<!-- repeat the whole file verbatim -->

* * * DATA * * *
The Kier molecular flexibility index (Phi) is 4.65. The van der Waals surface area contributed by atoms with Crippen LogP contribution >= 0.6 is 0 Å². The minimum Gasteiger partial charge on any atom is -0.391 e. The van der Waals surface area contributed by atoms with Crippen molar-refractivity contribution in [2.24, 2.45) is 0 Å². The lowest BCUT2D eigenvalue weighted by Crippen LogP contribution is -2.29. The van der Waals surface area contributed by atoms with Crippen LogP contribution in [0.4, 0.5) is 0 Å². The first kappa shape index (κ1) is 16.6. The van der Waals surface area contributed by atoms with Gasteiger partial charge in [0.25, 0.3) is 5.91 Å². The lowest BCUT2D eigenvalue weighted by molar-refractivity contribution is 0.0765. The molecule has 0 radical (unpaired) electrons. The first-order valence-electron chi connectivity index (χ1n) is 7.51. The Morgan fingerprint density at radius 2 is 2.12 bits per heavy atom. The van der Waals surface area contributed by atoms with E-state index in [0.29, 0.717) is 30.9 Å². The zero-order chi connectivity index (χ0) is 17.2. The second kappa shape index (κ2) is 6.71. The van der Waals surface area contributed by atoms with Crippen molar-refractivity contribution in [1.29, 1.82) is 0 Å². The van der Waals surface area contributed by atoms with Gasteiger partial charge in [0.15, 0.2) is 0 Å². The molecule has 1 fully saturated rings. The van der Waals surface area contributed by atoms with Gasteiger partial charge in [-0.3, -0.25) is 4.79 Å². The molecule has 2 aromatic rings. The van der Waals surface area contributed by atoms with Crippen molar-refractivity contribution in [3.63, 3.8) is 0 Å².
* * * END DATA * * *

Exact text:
The Kier molecular flexibility index (Phi) is 4.65. The van der Waals surface area contributed by atoms with Crippen LogP contribution >= 0.6 is 0 Å². The minimum Gasteiger partial charge on any atom is -0.391 e. The van der Waals surface area contributed by atoms with Crippen molar-refractivity contribution in [2.24, 2.45) is 0 Å². The lowest BCUT2D eigenvalue weighted by Crippen LogP contribution is -2.29. The van der Waals surface area contributed by atoms with Crippen LogP contribution in [0.4, 0.5) is 0 Å². The first kappa shape index (κ1) is 16.6. The van der Waals surface area contributed by atoms with Gasteiger partial charge in [0.25, 0.3) is 5.91 Å². The lowest BCUT2D eigenvalue weighted by molar-refractivity contribution is 0.0765. The molecule has 0 radical (unpaired) electrons. The first-order valence-electron chi connectivity index (χ1n) is 7.51. The Morgan fingerprint density at radius 2 is 2.12 bits per heavy atom. The van der Waals surface area contributed by atoms with E-state index in [0.29, 0.717) is 30.9 Å². The zero-order chi connectivity index (χ0) is 17.2. The second kappa shape index (κ2) is 6.71. The van der Waals surface area contributed by atoms with Crippen molar-refractivity contribution in [1.29, 1.82) is 0 Å². The van der Waals surface area contributed by atoms with Gasteiger partial charge in [0.15, 0.2) is 0 Å². The molecule has 1 fully saturated rings. The van der Waals surface area contributed by atoms with Gasteiger partial charge in [-0.3, -0.25) is 4.79 Å². The molecule has 2 aromatic rings. The van der Waals surface area contributed by atoms with Crippen molar-refractivity contribution in [3.63, 3.8) is 0 Å².